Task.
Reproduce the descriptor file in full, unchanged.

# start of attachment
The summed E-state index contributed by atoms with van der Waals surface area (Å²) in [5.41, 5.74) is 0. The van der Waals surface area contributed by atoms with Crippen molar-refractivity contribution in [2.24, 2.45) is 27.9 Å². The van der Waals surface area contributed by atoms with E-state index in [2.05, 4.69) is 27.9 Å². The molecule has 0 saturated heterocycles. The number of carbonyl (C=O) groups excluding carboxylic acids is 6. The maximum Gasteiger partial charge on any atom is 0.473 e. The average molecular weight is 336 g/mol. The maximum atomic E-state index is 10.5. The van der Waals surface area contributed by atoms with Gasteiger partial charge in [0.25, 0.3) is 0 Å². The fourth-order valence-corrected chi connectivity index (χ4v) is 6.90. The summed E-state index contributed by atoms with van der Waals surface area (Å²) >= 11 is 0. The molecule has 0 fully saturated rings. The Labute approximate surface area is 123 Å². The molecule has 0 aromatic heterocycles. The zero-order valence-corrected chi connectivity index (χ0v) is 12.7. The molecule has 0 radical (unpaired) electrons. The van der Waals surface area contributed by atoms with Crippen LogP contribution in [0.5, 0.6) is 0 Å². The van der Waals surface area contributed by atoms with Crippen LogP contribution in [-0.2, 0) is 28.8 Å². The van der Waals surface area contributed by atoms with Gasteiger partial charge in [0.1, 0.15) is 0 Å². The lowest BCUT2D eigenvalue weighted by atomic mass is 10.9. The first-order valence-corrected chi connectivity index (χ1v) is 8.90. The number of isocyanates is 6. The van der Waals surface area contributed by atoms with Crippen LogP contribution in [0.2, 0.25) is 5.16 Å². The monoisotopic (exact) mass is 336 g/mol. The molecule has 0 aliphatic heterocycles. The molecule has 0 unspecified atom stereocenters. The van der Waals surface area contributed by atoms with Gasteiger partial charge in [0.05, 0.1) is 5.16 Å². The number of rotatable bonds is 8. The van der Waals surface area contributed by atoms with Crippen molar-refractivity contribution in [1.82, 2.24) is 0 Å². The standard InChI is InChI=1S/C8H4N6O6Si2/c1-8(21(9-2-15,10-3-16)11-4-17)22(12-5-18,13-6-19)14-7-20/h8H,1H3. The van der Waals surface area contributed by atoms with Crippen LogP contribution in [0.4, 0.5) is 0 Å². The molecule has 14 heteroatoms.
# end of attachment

The summed E-state index contributed by atoms with van der Waals surface area (Å²) in [5.41, 5.74) is 0. The van der Waals surface area contributed by atoms with Crippen molar-refractivity contribution in [2.24, 2.45) is 27.9 Å². The van der Waals surface area contributed by atoms with E-state index in [2.05, 4.69) is 27.9 Å². The molecule has 0 saturated heterocycles. The number of carbonyl (C=O) groups excluding carboxylic acids is 6. The maximum Gasteiger partial charge on any atom is 0.473 e. The average molecular weight is 336 g/mol. The maximum atomic E-state index is 10.5. The van der Waals surface area contributed by atoms with Gasteiger partial charge in [0.25, 0.3) is 0 Å². The fourth-order valence-corrected chi connectivity index (χ4v) is 6.90. The summed E-state index contributed by atoms with van der Waals surface area (Å²) >= 11 is 0. The molecule has 0 fully saturated rings. The Labute approximate surface area is 123 Å². The molecule has 0 aromatic heterocycles. The zero-order valence-corrected chi connectivity index (χ0v) is 12.7. The molecule has 0 radical (unpaired) electrons. The van der Waals surface area contributed by atoms with Crippen LogP contribution in [0.5, 0.6) is 0 Å². The van der Waals surface area contributed by atoms with Crippen LogP contribution in [-0.2, 0) is 28.8 Å². The van der Waals surface area contributed by atoms with Gasteiger partial charge in [0.1, 0.15) is 0 Å². The lowest BCUT2D eigenvalue weighted by atomic mass is 10.9. The first-order valence-corrected chi connectivity index (χ1v) is 8.90. The number of isocyanates is 6. The van der Waals surface area contributed by atoms with Crippen LogP contribution in [0.2, 0.25) is 5.16 Å². The monoisotopic (exact) mass is 336 g/mol. The molecule has 0 aliphatic heterocycles. The molecule has 0 unspecified atom stereocenters. The van der Waals surface area contributed by atoms with Gasteiger partial charge in [0.05, 0.1) is 5.16 Å². The number of rotatable bonds is 8. The van der Waals surface area contributed by atoms with Crippen molar-refractivity contribution in [1.82, 2.24) is 0 Å². The standard InChI is InChI=1S/C8H4N6O6Si2/c1-8(21(9-2-15,10-3-16)11-4-17)22(12-5-18,13-6-19)14-7-20/h8H,1H3. The van der Waals surface area contributed by atoms with Crippen LogP contribution in [0.4, 0.5) is 0 Å². The molecule has 14 heteroatoms.